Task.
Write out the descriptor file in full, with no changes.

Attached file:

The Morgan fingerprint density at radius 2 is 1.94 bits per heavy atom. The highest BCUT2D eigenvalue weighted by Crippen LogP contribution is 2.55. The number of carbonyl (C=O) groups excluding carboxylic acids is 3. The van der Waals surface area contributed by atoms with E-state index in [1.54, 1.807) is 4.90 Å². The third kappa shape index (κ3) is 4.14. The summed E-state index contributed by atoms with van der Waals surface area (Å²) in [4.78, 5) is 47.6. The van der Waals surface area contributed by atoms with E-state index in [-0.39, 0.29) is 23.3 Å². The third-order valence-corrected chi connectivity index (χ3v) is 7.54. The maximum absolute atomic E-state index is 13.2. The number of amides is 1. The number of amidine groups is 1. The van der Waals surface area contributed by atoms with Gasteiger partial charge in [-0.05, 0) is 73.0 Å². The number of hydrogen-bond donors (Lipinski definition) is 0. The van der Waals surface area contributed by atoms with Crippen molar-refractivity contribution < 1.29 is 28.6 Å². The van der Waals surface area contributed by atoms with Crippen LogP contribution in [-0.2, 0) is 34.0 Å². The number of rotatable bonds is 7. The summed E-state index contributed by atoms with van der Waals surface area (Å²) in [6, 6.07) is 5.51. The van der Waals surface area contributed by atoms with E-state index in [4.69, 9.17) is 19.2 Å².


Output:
The Morgan fingerprint density at radius 2 is 1.94 bits per heavy atom. The highest BCUT2D eigenvalue weighted by Crippen LogP contribution is 2.55. The number of carbonyl (C=O) groups excluding carboxylic acids is 3. The van der Waals surface area contributed by atoms with E-state index in [1.54, 1.807) is 4.90 Å². The third kappa shape index (κ3) is 4.14. The summed E-state index contributed by atoms with van der Waals surface area (Å²) in [4.78, 5) is 47.6. The van der Waals surface area contributed by atoms with E-state index in [-0.39, 0.29) is 23.3 Å². The third-order valence-corrected chi connectivity index (χ3v) is 7.54. The maximum absolute atomic E-state index is 13.2. The number of amides is 1. The number of amidine groups is 1. The van der Waals surface area contributed by atoms with Gasteiger partial charge in [-0.05, 0) is 73.0 Å². The number of hydrogen-bond donors (Lipinski definition) is 0. The van der Waals surface area contributed by atoms with Crippen molar-refractivity contribution < 1.29 is 28.6 Å². The van der Waals surface area contributed by atoms with Crippen LogP contribution in [-0.2, 0) is 34.0 Å². The number of rotatable bonds is 7. The summed E-state index contributed by atoms with van der Waals surface area (Å²) in [6, 6.07) is 5.51. The van der Waals surface area contributed by atoms with E-state index in [4.69, 9.17) is 19.2 Å².